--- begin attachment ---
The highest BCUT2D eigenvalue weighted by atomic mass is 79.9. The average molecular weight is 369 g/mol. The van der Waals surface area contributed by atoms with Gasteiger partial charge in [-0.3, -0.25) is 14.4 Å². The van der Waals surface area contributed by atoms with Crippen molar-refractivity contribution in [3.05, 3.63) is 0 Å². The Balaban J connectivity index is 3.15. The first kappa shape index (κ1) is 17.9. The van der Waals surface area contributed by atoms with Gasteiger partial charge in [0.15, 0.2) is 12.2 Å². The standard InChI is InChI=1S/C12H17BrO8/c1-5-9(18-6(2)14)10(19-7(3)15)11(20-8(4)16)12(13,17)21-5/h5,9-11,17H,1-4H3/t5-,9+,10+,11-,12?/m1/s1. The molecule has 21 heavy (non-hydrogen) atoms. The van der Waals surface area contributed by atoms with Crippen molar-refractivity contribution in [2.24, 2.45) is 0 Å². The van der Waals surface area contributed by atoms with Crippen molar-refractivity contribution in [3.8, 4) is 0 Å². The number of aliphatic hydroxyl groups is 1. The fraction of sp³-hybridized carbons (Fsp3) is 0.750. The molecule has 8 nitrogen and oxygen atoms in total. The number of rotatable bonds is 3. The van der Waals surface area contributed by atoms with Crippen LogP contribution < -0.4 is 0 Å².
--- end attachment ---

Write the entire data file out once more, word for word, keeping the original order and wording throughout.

The highest BCUT2D eigenvalue weighted by atomic mass is 79.9. The average molecular weight is 369 g/mol. The van der Waals surface area contributed by atoms with Gasteiger partial charge in [-0.3, -0.25) is 14.4 Å². The van der Waals surface area contributed by atoms with Crippen molar-refractivity contribution in [3.05, 3.63) is 0 Å². The Balaban J connectivity index is 3.15. The first kappa shape index (κ1) is 17.9. The van der Waals surface area contributed by atoms with Gasteiger partial charge in [0.15, 0.2) is 12.2 Å². The standard InChI is InChI=1S/C12H17BrO8/c1-5-9(18-6(2)14)10(19-7(3)15)11(20-8(4)16)12(13,17)21-5/h5,9-11,17H,1-4H3/t5-,9+,10+,11-,12?/m1/s1. The molecule has 21 heavy (non-hydrogen) atoms. The van der Waals surface area contributed by atoms with Crippen molar-refractivity contribution in [2.24, 2.45) is 0 Å². The van der Waals surface area contributed by atoms with Crippen molar-refractivity contribution in [3.8, 4) is 0 Å². The number of aliphatic hydroxyl groups is 1. The fraction of sp³-hybridized carbons (Fsp3) is 0.750. The molecule has 8 nitrogen and oxygen atoms in total. The number of rotatable bonds is 3. The van der Waals surface area contributed by atoms with Crippen LogP contribution < -0.4 is 0 Å².